Exemptions

Potential exemptions for anti-competitive behaviour under Article 101 TFEU must be assessed on an individual basis, in particular the exemptions provided for in BERs, as they often involve market shares. Regarding state aid, as discussed in Chap. 3 (Sect. 3.3.5), the de Minimis Regulation[1] excludes aid below €200,000 and the de Minimis SGEIs Regulation[2] aid below €500,000 respectively over any period of three fiscal years to any one undertaking from the ambit of Article

107(1) TFEU. The GBER exempts aid for basic research of up to €40 M per project with 100 % aid intensity, applied research of up to €20 M per project with 50 % aid intensity and experimental development of up to €15 M per project with 25 % aid intensity as well as certain amounts of aid with certain intensities for various forms on non-project aid if the relevant conditions, in particular as regards transparency[3] and incentive effects,[4] are complied with.[5] Finally, Decision 2012/21/EU[6] provides an exemption for aid below €15 M per annum for SGEI provision. Outside of these exemptions, aid would need to be notified and could potentially be exempted according to Article 107(2) or (3) TFEU. As regards Article 107(3)(b) and 107(3)(c) guidance is provided in the Commission Communication on import projects of common European interest[7] and the Research Framework respectively. The latter, in particular, removes the ceilings of the GBER for research and development if the aid contributes to a well-defined objective of common interest, there is a need for state intervention, the measure is appropriate, has an incentive effect and is proportionate, undue negative effects are avoided and the conditions on transparency are adhered to.

According to the interviewees, the amount of funding provided through public calls varies significantly. Whilst the smaller grants (e.g. for travel) might only be a few hundred pounds, the highest calls could be up to ?10 M for the research councils’ centres of excellence and networks of excellence calls which are often collaborative. Some interviewees also mentioned, however, that with certain grants, researchers could ask for as much as they needed to do the project which could technically be any value. A few interviewees remarked that recently there was a tendency towards calls for larger and longer projects. Smaller projects, if qualifying as economic in nature, might, due to the de mimimis rules, not fall under Article 107(1) TFEU in the first place, though they could, of course, cumulate over three years and thereby reach the €200,000 or €500,000 (in cases of SGEIs) threshold. Most projects which could be considered as infringing state aid law might be able to benefit from the exemptions in the GBER provided that it is transparent aid and that the aid intensities are adhered to. If projects can be classified as providing an SGEI (discussed further in Sect. 5.3.14 below), they are also likely to fall under the €15 M threshold in the SGEI Decision, since there rarely seem to be projects with a higher value in England. Individual cases need to be evaluated to determine whether these conditions are fulfilled or, alternatively, the measure could be exempted after notification according to Article 107(2) or (3) TFEU. As has been discussed in Chap. 3 (Sect. 3.3.5.1), it seems questionable, in how far any exemptions can apply to hidden aid.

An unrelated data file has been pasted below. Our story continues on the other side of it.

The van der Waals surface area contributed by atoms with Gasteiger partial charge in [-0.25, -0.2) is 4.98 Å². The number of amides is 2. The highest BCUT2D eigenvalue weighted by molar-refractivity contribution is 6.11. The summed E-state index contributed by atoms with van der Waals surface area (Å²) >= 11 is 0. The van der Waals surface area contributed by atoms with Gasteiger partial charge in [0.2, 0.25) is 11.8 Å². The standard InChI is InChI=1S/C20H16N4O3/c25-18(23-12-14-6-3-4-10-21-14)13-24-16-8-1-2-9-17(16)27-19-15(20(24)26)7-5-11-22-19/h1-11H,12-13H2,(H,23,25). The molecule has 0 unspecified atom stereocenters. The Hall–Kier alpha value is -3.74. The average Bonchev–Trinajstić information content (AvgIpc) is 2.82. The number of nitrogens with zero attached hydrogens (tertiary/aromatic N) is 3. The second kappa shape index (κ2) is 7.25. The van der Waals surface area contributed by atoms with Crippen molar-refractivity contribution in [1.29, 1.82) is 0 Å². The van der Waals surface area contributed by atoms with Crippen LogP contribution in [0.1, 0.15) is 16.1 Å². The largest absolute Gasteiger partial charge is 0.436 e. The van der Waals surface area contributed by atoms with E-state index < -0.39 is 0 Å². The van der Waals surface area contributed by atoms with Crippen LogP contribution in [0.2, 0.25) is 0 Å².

• [1] Commission Regulation 1407/2013/EU on the application of Articles 107 and 108 of theTreaty on the Functioning of the European Union to de minimis aid’ OJ [2013] L 352/1.
  • [2] Regulation 360/2012/EU on the application of Articles 107 and 108 of the Treaty on theFunctioning of the European Union to de minimis aid granted to undertakings providing servicesof general economic interest OJ [2012] L 114/12.
  • [3] See Article 5 GBER para 17 of the preamble on transparent aid and Article 9 (1) on requirements of the Member States to publish information about aid measures.
  • [4] Article 6 GBER and para 18 of the preamble. This means in particular that aid is not exemptedif work has commenced before the application for aid was made to the Member State in question.
  • [5] See further Chap. 3 Sect. 3.3.5 above.
  • [6] Commission Decision 2012/21/EU on the application of Article 106(2) of the Treaty on theFunctioning of the European Union to State aid in the form of public service compensationgranted to certain undertakings entrusted with the operation of services of general economicinterest OJ [2012] L 7/3.
  • [7] Commission Communication Criteria for the analysis of the compatibility with the internalmarket of State aid to promote the execution of import projects of common European interest OJ[2014] C 188/44.
 
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